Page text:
Back to School spending

In Canada, we’re lucky to have a strong public education system. Part of the reason that I don’t feel resentful of the relatively high taxes Canadians pay is because of the value provided by public schools for my kids. Still, there are costs for sending our kids to school besides taxation. I have heard that for some families, September is the next most expensive month after December. Here are some things we can do to manage back to school spending.

Shop sales and stock up

Students are going to need pencils, erasers, paper and binders throughout the year. Whether you can find good deals at back-to-school sales, or you can find deals on large quantities, or whether there are better clearance sales at store closings or at the end of the school year, stock up when you find a deal. School supplies such as these don’t spoil or go out of date. Keep them in a place in your house that you can easily find them and get them out when they’re needed. As an example, we’ve found that Boxing Day sales are the best time to buy new clothes for our children. We buy the clothes one size larger, then save them for the following year.

Pay fees in instalments

Many schools have fees for field trips, bus transportation and other fees. It may be possible to pay fees with equal post-dated cheques or on a monthly payment plan. If there is no interest charge or administrative fee, this is a good option for spreading out the cost to better match your income. If school fees are a particular burden for your family, you should speak with your child’s principal about your family’s situation to see what other options are available.

Say no to peer pressure

This one is tricky, and I’m lucky that my children haven’t really experienced it yet. Many students seem to come back to school with trading cards, new toys, iPods or laptops. Children invariable show off their new toys and gadgets and our kids want to have whatever they see their friends have. One idea is to have children save up for their own gadgets. We recently opened a bank account for our 7 year old so that he can deposit his allowance instead of spending it (should he choose). He’s saving up for an iPod Touch, which will take quite a while, but birthday money and Christmas money will help. As soon as he buys it, I’m setting a rule that he’s not to take it to school, so he won’t lose it and it won’t make his friends jealous. Another idea is simply to point out that we don’t buy those things in our family. For example, a family that doesn’t buy a laptop for each person can point out that we share the family computer.

Back to school can be a difficult or stressful time for everyone. Hopefully it won’t stress your budget too far if you stock up on sale items, buy clothes on the best sales, find ways to make fees fit your budget and say no to some of the things that kids see their friends buying. How do you deal with the second most expensive month of the year?

5 thoughts on “Back to School spending”

  1. >> Part of the reason that I don’t feel resentful of the relatively high taxes Canadians pay is because of the value provided by public schools for my kids. <<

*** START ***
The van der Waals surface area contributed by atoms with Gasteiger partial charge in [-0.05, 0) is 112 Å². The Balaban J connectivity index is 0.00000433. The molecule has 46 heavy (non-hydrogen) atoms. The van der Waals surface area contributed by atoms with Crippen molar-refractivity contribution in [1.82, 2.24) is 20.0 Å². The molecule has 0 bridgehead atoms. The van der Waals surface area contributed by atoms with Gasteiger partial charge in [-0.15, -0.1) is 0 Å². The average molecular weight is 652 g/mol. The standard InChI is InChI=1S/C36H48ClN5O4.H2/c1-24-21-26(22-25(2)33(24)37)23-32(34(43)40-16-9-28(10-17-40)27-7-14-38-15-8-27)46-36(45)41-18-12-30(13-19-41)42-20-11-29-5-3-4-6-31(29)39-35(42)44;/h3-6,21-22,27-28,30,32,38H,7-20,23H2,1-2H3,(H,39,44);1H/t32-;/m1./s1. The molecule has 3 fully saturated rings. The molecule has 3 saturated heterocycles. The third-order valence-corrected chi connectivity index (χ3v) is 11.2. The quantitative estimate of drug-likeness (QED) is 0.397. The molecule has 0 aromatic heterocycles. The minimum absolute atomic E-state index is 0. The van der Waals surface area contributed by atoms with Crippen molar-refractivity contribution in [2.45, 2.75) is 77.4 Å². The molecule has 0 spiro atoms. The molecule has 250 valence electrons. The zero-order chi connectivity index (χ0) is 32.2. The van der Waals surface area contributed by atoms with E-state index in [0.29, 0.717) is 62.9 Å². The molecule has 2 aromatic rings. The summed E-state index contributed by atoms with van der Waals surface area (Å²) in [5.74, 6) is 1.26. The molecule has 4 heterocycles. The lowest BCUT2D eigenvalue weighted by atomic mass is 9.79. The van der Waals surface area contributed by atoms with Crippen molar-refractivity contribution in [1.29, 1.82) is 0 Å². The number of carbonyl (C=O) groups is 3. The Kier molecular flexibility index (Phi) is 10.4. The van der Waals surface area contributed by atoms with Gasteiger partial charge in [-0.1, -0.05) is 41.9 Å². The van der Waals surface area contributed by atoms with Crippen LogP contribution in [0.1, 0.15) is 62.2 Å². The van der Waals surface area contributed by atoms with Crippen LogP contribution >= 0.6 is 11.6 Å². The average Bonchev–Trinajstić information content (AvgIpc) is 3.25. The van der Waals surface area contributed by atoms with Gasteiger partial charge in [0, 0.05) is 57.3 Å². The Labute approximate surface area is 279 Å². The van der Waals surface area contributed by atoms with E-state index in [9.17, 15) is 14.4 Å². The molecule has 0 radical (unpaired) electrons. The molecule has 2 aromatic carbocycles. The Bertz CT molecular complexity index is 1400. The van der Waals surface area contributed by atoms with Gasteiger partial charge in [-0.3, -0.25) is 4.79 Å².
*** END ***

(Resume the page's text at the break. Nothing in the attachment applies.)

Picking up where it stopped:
In places where there are competing models of educational delivery, such as private school and home education, equal or superior educational outcomes are delivered at a fraction of the cost imposed by the government schools with their bloated infrastructure and teacher unions.

    Maybe the value, expressed as outcome divided by cost, is not as great as some make it out to be, when honestly compared to the alternatives.

  2. I just recently graduated and honestly I wish I was budgeting like we are today. If I was smart back then I would have budgeted in my books and other expenses each year as a projected expense so come time to fork over the money it was already there. We ended up taking it from what we thought we were building “emergency savings”. So much has changed since paying attention to our finances and budgeting. We don’t have kids but if we ever do we will be saving and stocking up like you mention all year long. Cheers Mr.CBB

  3. Andy, I live in Alberta where there are private schools and support for homeschooling. Our public education system is pretty good.

    But don’t get me wrong. I minimize the amount I pay in taxes, and I work with others who bring attention to any mismanagement in the school system. I don’t believe that all governments are always worse managers than private corporations, but bad management exists everywhere and it requires people to speak up with higher expectations.

  4. My sisters are still in school. I try to encourage them to re-use their binders or buy notebooks on sale. I was pretty happy when my youngest sister opted for the 15 cent notebooks at Staples instead of the elaborately decorated notebook that was $3 🙂

  5. 2 things I used to do with my daughter.

    When she was very young (4ish), we did the lesson about taking things to (nursery) school. She wanted to take her new stuffed toy. I tried to discourage her, but in the end she took it with her knowing that if it got damaged or lost or stolen, I would not be replacing it. First day was fine, next day, she came home without it. She was heartbroken, but knew that she wasn’t getting another one. A few days later it showed up in the lost and found. It never left the house again, and she also seldom took other things to school later in life.

    For school supplies, I would allow her one “cool” item, usually is was a backpack or fancy binder (within reason), she got to choose, and the rest of the supplies were plain and cheap.

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